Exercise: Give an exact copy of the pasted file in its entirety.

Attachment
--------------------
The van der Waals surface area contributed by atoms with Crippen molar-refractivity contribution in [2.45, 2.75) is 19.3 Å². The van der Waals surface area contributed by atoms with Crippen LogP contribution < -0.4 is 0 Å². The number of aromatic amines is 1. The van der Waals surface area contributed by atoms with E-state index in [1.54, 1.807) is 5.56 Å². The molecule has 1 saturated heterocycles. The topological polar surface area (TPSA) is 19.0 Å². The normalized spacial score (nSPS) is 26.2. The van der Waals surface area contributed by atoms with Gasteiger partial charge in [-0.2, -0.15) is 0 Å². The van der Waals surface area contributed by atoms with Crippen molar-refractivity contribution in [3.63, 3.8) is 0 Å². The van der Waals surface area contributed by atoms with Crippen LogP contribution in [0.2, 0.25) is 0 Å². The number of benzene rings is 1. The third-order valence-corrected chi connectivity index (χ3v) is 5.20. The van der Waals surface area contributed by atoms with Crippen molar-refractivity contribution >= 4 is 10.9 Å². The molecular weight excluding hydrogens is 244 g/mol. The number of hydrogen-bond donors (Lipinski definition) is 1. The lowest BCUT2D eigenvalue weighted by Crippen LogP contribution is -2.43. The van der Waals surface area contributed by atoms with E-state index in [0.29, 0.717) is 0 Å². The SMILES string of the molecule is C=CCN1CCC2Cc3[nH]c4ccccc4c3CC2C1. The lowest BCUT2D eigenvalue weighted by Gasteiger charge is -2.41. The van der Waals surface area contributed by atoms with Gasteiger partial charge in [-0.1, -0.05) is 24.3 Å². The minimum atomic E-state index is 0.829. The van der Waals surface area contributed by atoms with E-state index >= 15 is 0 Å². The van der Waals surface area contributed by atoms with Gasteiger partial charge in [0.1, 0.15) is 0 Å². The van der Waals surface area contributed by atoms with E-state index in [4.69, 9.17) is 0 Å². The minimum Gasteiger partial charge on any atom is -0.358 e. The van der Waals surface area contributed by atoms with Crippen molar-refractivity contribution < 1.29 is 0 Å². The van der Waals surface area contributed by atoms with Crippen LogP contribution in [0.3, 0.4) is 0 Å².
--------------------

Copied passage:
The van der Waals surface area contributed by atoms with Crippen molar-refractivity contribution in [2.45, 2.75) is 19.3 Å². The van der Waals surface area contributed by atoms with Crippen LogP contribution < -0.4 is 0 Å². The number of aromatic amines is 1. The van der Waals surface area contributed by atoms with E-state index in [1.54, 1.807) is 5.56 Å². The molecule has 1 saturated heterocycles. The topological polar surface area (TPSA) is 19.0 Å². The normalized spacial score (nSPS) is 26.2. The van der Waals surface area contributed by atoms with Gasteiger partial charge in [-0.2, -0.15) is 0 Å². The van der Waals surface area contributed by atoms with Crippen molar-refractivity contribution in [3.63, 3.8) is 0 Å². The van der Waals surface area contributed by atoms with Crippen LogP contribution in [0.2, 0.25) is 0 Å². The number of benzene rings is 1. The third-order valence-corrected chi connectivity index (χ3v) is 5.20. The van der Waals surface area contributed by atoms with Crippen molar-refractivity contribution >= 4 is 10.9 Å². The molecular weight excluding hydrogens is 244 g/mol. The number of hydrogen-bond donors (Lipinski definition) is 1. The lowest BCUT2D eigenvalue weighted by Crippen LogP contribution is -2.43. The van der Waals surface area contributed by atoms with E-state index in [0.29, 0.717) is 0 Å². The SMILES string of the molecule is C=CCN1CCC2Cc3[nH]c4ccccc4c3CC2C1. The lowest BCUT2D eigenvalue weighted by Gasteiger charge is -2.41. The van der Waals surface area contributed by atoms with Gasteiger partial charge in [-0.1, -0.05) is 24.3 Å². The minimum atomic E-state index is 0.829. The van der Waals surface area contributed by atoms with E-state index >= 15 is 0 Å². The van der Waals surface area contributed by atoms with Gasteiger partial charge in [0.1, 0.15) is 0 Å². The van der Waals surface area contributed by atoms with E-state index in [4.69, 9.17) is 0 Å². The minimum Gasteiger partial charge on any atom is -0.358 e. The van der Waals surface area contributed by atoms with Crippen molar-refractivity contribution < 1.29 is 0 Å². The van der Waals surface area contributed by atoms with Crippen LogP contribution in [0.3, 0.4) is 0 Å².